US authorities hit Megaupload with more charges
The US authorities have filed additional copyright infringement and fraud charges against Megaupload founder Kim Dotcom and other employees of the file-sharing site shut down last month.
The Justice Department said Friday that the new charges were added to the original indictment against Megaupload unsealed by a Virginia court on January 19.
The department said the superseding indictment also provides further evidence that Megaupload was engaged in massive piracy by facilitating downloads of copyrighted works.
While Megaupload claimed more than 180 million registered users, the site actually only had 66.6 million registered users, it said.
And of the total users, only 5.86 million had ever uploaded a single file to either Megaupload.com or Megavideo.com, the department said, demonstrating that more than 90 percent of Megaupload's users only used the site to download.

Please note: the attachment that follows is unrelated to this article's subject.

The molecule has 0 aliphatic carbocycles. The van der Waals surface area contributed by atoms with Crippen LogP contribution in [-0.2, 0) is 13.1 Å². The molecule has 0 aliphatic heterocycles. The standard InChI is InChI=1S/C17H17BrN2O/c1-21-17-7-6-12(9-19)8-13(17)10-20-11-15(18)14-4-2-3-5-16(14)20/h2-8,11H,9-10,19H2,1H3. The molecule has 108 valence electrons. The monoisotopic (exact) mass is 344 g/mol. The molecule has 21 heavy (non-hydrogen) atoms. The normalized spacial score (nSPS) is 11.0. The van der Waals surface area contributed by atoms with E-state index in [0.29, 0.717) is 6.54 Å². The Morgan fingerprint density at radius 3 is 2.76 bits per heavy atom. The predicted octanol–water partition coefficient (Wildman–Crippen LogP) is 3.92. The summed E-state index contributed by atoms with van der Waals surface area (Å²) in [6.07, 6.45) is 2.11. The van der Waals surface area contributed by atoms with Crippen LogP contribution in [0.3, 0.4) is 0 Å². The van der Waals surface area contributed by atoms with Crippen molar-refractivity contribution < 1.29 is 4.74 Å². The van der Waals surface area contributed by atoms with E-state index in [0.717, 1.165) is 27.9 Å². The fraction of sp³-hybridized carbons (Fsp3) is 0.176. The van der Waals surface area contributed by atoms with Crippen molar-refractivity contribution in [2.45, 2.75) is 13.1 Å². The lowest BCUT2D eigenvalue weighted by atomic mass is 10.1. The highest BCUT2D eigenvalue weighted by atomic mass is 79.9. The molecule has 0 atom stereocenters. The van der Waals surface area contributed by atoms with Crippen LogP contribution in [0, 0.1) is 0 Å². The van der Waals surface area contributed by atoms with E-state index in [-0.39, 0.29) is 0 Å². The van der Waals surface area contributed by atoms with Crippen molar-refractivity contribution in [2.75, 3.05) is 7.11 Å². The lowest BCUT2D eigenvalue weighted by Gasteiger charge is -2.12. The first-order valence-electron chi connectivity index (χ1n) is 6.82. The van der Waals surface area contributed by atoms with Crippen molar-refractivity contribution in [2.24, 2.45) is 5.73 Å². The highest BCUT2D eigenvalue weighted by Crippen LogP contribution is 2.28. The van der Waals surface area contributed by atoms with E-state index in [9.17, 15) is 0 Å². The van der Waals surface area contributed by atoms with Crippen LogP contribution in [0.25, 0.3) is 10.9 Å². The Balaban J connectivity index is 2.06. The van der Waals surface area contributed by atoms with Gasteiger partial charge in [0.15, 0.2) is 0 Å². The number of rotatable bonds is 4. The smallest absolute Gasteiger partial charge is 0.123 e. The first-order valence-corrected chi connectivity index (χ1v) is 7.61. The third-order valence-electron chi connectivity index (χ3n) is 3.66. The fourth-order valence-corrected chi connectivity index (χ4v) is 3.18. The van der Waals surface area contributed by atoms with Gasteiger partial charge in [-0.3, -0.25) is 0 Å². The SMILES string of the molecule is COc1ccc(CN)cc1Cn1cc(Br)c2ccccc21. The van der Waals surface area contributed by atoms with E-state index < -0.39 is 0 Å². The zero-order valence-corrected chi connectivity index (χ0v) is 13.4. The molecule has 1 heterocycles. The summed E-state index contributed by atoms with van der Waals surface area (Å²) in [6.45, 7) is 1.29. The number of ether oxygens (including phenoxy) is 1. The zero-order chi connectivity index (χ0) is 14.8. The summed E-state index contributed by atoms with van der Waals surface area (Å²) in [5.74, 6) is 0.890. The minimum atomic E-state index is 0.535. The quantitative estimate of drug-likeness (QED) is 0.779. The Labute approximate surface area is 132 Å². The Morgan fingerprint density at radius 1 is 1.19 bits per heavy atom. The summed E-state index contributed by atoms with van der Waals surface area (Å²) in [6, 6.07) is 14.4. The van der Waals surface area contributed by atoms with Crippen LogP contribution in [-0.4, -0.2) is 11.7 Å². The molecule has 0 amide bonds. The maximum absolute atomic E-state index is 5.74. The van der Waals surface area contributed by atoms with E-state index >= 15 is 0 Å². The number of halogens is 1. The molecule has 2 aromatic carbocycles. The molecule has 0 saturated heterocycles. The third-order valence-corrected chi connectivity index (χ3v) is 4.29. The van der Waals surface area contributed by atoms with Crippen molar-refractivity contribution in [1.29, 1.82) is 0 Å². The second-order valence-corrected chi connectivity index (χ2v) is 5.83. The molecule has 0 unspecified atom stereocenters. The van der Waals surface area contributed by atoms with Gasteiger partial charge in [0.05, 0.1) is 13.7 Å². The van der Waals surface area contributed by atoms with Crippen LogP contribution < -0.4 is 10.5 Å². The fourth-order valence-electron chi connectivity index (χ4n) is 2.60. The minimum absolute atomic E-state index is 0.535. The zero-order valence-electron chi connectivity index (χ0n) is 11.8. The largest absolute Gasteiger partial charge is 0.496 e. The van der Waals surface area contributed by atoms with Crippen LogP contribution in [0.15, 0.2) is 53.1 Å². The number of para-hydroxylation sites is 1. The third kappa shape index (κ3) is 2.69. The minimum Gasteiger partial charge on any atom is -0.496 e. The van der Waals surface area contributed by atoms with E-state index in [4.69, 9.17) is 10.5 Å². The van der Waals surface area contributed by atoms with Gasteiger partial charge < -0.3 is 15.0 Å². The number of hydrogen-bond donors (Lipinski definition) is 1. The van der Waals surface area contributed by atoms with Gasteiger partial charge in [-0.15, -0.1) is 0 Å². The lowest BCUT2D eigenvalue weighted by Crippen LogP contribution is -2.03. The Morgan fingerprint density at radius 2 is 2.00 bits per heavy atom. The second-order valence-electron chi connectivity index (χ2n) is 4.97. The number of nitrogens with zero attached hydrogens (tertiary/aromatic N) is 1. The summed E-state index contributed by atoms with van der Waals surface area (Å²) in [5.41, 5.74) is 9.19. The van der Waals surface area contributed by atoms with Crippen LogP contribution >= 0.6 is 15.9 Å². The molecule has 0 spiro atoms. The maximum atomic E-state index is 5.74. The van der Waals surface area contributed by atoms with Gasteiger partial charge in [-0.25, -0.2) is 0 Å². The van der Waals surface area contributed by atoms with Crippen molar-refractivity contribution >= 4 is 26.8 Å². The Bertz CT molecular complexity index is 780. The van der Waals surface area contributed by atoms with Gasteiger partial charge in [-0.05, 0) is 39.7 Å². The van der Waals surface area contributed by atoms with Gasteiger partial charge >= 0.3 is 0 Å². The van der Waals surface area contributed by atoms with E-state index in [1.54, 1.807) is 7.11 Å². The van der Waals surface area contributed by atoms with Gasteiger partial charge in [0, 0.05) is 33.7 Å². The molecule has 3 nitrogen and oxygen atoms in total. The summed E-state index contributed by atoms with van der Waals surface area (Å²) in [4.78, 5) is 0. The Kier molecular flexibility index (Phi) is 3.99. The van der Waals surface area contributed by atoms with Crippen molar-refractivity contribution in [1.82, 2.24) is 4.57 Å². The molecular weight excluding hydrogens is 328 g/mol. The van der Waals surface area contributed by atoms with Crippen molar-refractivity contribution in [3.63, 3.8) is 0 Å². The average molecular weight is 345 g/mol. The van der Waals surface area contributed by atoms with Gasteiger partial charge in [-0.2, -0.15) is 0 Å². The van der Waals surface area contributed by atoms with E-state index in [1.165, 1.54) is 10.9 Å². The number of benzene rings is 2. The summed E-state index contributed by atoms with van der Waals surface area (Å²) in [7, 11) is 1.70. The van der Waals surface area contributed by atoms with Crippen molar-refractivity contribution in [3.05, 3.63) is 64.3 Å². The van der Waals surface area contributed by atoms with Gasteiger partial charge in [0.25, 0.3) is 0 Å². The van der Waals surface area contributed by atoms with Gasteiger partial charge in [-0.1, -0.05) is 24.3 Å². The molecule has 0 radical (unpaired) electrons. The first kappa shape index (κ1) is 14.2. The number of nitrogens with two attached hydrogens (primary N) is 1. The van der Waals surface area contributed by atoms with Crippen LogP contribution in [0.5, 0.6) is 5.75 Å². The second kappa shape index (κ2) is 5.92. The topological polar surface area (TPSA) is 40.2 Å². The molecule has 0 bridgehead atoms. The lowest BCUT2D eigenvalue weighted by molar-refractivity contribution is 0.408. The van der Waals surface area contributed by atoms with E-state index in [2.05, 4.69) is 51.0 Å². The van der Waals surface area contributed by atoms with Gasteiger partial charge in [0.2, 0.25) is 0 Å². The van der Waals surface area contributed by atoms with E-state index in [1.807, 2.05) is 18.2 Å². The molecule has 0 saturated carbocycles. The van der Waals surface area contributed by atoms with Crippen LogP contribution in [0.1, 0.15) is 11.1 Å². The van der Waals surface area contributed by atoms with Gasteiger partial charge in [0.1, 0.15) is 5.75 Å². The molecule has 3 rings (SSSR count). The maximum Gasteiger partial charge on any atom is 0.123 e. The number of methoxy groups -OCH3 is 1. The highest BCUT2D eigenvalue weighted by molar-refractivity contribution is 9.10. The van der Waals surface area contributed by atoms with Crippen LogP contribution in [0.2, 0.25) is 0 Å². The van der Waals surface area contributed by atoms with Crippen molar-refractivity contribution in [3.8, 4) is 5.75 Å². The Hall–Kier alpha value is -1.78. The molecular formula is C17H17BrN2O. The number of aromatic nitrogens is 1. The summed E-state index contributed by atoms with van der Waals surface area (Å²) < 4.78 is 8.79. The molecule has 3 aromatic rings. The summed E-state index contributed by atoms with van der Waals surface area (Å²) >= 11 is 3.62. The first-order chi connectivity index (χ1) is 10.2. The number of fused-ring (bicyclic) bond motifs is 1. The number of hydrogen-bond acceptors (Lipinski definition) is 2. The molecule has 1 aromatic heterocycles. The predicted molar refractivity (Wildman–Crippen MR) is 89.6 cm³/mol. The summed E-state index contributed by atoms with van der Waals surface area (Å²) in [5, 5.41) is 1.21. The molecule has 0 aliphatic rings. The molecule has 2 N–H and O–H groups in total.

The indictment also said that Megaupload never took action against one user, identified only as "VV," who had been singled out as a repeat copyright infringer over a six-year period.
"VV" allegedly uploaded 16,950 files to Megavideo.com and Megaupload.com, which generated more than 34 million views, including copies of copyrighted movies such as "Ocean's Thirteen," "Ratatouille" and "Evan Almighty."
"Internal records reflect no deletions of any of VV's uploaded files," the Justice Department said.
The superseding indictment also listed additional assets subject to forfeiture including property, bank accounts, jet skis, jewelry and watches.
According to the Justice Department, five of the seven people charged have been arrested, including Dotcom, who is being held in New Zealand, and at least $50 million in assets has been seized.
Megaupload is the most high-profile target to date of a US campaign which has seen the seizure of hundreds of sites accused of offering pirated music or movies or counterfeit goods.
(c) 2012 AFP